Hydration for Young Athletes

Hydration for young athletes (and adult athletes, too) is more important than you may realize. A drop in hydration can not only affect performance, but can also result in headaches and a decrease in their cognitive performance.

Is your young athlete staying hydrated?

Guess what? Thirst is not a reliable sign of proper hydration (for kids or adults).

Experts recommend that young athletes drink plenty of water before a workout and every 15 to 20 minutes during a workout to maintain proper hydration, especially in hot summer months.

Make sure your young athlete stays hydrated during games and practices!

Hydration Tips for Young Athletes

✔Good hydration should begin early in the day before they even set foot on the playing field.

✔Drink plenty of water during the day leading up to a game or practice, especially in the two to three hours before start time.

✔Continue to drink during the game or practice (about 1/2 cup every 15 minutes) and afterward to re-hydrate after sweat loss.

✔Water should be the young athlete’s “go-to” drink for exercise that’s under 60 minutes.

✔Drink cool water, not cold water. Between 59° F and 72° F is just about right.

✔Training sessions over an hour may require a drink to replace electrolytes lost through heavy sweating, such as coconut water or Vitargo (just watch out for those sneaky sugar-filled “sports” drinks that claim to be healthy).

Read more: “Importance of Staying Hydrated


Dehydration can be dangerous. Prevention is key.

Hydration Guidelines for Young Athletes

The American Academy of Pediatrics recommends that children and adolescents drink plain water for “hydration before during and after most exercise regimens.”

Before a Workout (1-2 Hours)

4-8 oz. for children ages 6-12
8-16 oz. for young adults ages 13-18

Right Before a Workout (10-15 Minutes)

4-8 oz. for children ages 6-12
5-10 oz. for young adults ages 13-18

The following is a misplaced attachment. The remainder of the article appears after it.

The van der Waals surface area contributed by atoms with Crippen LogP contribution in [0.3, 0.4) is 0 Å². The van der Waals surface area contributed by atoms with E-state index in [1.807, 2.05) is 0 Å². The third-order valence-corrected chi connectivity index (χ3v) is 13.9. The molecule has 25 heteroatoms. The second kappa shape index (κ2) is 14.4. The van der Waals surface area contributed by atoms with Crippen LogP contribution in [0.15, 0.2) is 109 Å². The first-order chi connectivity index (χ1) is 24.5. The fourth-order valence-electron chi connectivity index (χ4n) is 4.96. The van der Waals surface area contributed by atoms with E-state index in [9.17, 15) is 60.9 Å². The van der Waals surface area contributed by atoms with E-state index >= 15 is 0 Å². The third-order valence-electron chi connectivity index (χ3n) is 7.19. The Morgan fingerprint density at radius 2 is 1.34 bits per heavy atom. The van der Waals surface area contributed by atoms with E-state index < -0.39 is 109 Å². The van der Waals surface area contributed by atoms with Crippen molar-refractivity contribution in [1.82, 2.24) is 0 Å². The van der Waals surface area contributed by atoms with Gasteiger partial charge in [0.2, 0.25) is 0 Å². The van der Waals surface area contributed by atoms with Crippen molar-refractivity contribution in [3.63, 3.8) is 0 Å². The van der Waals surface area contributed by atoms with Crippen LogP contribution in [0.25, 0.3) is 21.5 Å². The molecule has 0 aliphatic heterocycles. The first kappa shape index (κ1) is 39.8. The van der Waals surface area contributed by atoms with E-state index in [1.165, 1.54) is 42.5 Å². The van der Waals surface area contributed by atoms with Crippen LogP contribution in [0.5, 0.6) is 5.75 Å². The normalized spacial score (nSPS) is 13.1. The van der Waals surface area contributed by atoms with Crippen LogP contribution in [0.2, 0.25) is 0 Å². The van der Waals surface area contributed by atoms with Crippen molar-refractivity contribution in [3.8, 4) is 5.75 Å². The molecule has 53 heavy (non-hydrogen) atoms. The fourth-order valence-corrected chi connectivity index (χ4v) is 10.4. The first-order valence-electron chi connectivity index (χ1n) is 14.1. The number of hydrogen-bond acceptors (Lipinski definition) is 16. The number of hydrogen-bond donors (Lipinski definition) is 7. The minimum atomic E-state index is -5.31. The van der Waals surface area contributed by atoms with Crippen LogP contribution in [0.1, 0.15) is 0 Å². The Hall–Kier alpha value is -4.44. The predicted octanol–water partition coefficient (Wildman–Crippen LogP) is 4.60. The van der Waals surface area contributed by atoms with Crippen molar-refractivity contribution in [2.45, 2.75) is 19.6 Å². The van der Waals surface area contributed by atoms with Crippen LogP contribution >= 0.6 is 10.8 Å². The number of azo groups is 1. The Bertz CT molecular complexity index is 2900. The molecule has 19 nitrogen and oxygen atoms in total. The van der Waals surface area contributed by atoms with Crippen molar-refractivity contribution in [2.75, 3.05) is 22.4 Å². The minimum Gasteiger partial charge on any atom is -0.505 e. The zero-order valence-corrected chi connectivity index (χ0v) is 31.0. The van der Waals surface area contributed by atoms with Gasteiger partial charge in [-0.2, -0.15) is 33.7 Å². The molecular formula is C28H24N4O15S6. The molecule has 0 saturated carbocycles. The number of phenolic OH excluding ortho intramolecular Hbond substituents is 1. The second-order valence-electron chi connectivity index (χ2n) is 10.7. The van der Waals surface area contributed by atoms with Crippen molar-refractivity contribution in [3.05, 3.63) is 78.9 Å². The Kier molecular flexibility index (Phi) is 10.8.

During a Workout (Every 20 minutes)

5-10 oz. for children and young adults ages 6-18 (depending on weight)

After a Workout (Within Two Hours)

24 oz. for every pound of weight lost

Signs of Dehydration

According to WebMD, a few of the early symptoms of dehydration in young children include:

  • A dry mouth and/or sticky saliva
  • Little urine output and/or urine that is dark yellow
  • Irritability

Talk to your children about the importance of hydration for young athletes and get them involved by helping to pick out their own BPA-free reusable water bottle.

What About Carbohydrates and Electrolytes?

Some research on adult athletes demonstrates that, under extreme physical exertion and environmental conditions, that addition of small amounts of carbs, sodium and potassium can enhance the rate of fluid absorption. Recommendations for carbohydrate concentrations range from 2-8% (approx. 5-18 grams of simple sugar), with amounts of above 8% actually slowing fluid absorption.

Always use caution and read labels.

  • Do not purchase flavored waters or sports drinks that contain unrecognizable ingredients or unnecessary additives.
  • Remember that the typical effect caffeine has on adults can be intensified in children. Caffeinated beverages such as energy drinks and coffee, can irritate the stomach lining, cause nervousness and shaking and lead to frequent urination which contributes to dehydration.  No lattes or mochas for the young athlete, please.
  • Avoid additives such as: caffeine, guarana, taurine, ginseng, creatine and/or glucuronolactone uronolactone. These substances act as non-nutritive simulants, not real energy needed by growing muscles.
  • Lay off the moo juice (cow’s milk) before or during exercise which can cause stomach cramping in some athletes.
  • If you reach for coconut water as a healthy and natural source of electrolytes, just read the label to ensure additional “stuff” isn’t added.

Every time you eat or drink, it’s an opportunity to make your body stronger and healthier.